Research Brief: Emerging Models of Non-State Power

I’ve put together a research brief summarizing my recent work looking at 3 examples of emerging non-state power. These models indicate that many of the technologies enabling rapid, ad hoc global communication & collaboration are being adapted by criminal & ideological groups to grow international supply chains and build sophisticated financial networks. While there are certainly many non-state challenges in the current geopolitical landscape, in this brief I focus on the Mexican narcoinsurgency, the MEND resistance in Nigeria, and the nexus of illicit drugs & terrorism in northern Africa.

From the intro:

Cartels, militias, insurgencies, and terrorist groups leverage mobile communications & rapid collaboration to grow & manage globally-distributed ad hoc networks that overlap in complex international shadow economies.

Traditional state governance is being challenged by the ubiquity of personal technology and the rise of multinational corporate powers, ideological factions, insurgencies, militaries, militias, and criminal groups. Laboring under inefficient bureaucratic structures, over-reaching foreign policy, legislative deadlocks, corruption and co-opted representation, traditional states are less capable of governing in ways that support social welfare. As a result, communities, collectives, and distributed ad hoc organizations are being forced to innovate strategies for resilience & prosperity in ways that increasingly lie outside the conventional models.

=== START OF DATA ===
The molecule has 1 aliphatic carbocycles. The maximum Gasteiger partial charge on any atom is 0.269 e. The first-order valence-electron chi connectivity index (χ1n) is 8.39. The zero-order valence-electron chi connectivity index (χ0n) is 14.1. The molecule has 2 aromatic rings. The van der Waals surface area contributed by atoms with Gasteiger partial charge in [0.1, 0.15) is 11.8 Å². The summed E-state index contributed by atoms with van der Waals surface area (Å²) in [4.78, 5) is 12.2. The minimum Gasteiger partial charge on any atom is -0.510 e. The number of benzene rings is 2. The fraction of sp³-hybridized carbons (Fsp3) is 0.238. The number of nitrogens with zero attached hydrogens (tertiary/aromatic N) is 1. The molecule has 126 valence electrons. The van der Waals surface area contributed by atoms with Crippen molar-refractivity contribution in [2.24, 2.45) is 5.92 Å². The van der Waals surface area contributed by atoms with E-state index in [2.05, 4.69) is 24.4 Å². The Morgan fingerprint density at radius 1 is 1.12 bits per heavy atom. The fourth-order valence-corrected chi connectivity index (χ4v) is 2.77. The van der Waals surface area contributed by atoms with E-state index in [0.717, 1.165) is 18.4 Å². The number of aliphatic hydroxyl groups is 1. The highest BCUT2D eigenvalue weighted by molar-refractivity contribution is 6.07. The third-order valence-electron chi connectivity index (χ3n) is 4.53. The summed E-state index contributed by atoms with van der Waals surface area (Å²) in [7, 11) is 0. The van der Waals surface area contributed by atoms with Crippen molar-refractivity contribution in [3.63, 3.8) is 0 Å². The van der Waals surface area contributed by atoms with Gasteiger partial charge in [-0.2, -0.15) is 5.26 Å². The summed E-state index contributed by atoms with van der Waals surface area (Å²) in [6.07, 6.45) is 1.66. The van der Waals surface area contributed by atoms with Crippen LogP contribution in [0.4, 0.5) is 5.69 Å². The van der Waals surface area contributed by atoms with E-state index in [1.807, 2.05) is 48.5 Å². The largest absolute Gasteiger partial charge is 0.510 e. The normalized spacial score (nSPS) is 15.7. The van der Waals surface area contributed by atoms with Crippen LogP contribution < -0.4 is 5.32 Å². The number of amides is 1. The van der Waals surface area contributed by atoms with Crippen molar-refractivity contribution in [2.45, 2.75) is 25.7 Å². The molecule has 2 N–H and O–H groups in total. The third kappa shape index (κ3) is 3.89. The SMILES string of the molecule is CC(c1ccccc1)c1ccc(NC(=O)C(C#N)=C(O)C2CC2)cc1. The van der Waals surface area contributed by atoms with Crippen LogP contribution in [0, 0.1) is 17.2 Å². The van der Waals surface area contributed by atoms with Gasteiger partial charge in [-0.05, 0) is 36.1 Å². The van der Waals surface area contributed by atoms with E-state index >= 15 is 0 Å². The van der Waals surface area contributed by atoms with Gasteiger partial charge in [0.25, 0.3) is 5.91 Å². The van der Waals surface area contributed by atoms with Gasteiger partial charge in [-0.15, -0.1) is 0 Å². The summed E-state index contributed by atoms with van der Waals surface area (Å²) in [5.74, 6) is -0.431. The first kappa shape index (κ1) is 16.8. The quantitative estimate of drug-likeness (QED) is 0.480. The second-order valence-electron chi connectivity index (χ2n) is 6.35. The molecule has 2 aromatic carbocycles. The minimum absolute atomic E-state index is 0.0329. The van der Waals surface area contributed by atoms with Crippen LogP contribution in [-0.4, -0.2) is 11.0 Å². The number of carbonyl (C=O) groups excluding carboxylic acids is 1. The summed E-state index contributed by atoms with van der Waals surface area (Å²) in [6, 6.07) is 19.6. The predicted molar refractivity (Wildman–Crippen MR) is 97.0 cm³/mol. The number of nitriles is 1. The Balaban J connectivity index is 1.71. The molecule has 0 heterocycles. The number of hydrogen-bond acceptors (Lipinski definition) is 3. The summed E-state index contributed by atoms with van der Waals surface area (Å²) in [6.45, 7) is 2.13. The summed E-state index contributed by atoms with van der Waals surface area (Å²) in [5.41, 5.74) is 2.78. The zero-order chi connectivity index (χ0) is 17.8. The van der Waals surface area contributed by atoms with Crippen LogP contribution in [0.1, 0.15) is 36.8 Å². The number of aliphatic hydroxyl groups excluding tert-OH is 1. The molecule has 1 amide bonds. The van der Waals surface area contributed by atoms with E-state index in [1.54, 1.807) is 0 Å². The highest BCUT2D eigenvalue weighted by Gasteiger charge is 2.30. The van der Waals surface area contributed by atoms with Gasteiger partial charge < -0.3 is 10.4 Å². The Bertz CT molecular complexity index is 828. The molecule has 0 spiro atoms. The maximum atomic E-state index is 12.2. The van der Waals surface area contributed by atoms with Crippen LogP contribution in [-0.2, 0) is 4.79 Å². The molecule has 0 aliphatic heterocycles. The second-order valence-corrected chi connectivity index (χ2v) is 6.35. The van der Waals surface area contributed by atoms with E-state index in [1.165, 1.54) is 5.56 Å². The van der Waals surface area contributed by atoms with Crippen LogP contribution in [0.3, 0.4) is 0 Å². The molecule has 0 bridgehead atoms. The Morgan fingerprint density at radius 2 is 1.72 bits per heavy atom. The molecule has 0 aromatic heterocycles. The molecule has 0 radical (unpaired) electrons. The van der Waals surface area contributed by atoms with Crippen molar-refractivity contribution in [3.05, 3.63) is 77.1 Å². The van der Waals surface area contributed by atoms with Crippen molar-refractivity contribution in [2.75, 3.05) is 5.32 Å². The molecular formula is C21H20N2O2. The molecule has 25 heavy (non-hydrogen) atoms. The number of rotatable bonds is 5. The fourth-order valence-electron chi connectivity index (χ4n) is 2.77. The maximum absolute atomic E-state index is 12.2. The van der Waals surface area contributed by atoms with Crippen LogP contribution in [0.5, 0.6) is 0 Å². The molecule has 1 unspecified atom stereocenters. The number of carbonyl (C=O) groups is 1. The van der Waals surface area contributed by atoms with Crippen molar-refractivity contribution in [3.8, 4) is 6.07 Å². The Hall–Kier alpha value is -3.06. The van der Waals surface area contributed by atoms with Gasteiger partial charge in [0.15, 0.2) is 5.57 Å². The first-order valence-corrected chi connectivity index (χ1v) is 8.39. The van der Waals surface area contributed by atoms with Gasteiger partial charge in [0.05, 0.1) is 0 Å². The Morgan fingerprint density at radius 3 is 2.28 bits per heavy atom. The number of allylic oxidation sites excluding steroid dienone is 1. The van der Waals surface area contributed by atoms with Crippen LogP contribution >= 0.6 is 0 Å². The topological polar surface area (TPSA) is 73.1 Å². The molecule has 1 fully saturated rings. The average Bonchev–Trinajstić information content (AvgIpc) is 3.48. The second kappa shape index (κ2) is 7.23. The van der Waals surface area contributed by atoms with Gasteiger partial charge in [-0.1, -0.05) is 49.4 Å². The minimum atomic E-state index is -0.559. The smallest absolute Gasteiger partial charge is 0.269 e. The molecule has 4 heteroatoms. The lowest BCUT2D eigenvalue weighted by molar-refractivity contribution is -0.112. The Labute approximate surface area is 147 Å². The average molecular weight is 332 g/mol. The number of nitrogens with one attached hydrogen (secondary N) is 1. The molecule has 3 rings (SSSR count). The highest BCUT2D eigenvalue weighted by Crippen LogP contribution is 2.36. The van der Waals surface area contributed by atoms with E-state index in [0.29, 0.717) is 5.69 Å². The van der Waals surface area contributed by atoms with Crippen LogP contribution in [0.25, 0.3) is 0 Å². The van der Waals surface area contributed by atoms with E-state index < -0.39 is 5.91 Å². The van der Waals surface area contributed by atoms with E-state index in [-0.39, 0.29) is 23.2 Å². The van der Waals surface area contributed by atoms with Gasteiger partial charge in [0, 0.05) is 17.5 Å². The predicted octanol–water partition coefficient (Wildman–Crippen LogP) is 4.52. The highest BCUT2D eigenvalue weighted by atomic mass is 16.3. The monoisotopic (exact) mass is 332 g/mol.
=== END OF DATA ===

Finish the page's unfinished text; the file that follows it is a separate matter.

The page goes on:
These networks have become sophisticated enough to rival many corporations in capital & influence. Yet, unlike most corporations, they are wholly opaque & unaccountable, relying on illicit goods, drugs, and violence to grow their markets and remove obstacles to business.

This report highlights some of the more disruptive methods that not only seek to re-establish socio-economic influence and control in the face of great disparity, but also directly challenge state authority at levels formerly impossible for non-state actors.

Full PDF here (8 pgs).

Post a comment

You may use the following HTML:
<a href="" title=""> <abbr title=""> <acronym title=""> <b> <blockquote cite=""> <cite> <code> <del datetime=""> <em> <i> <q cite=""> <strike> <strong>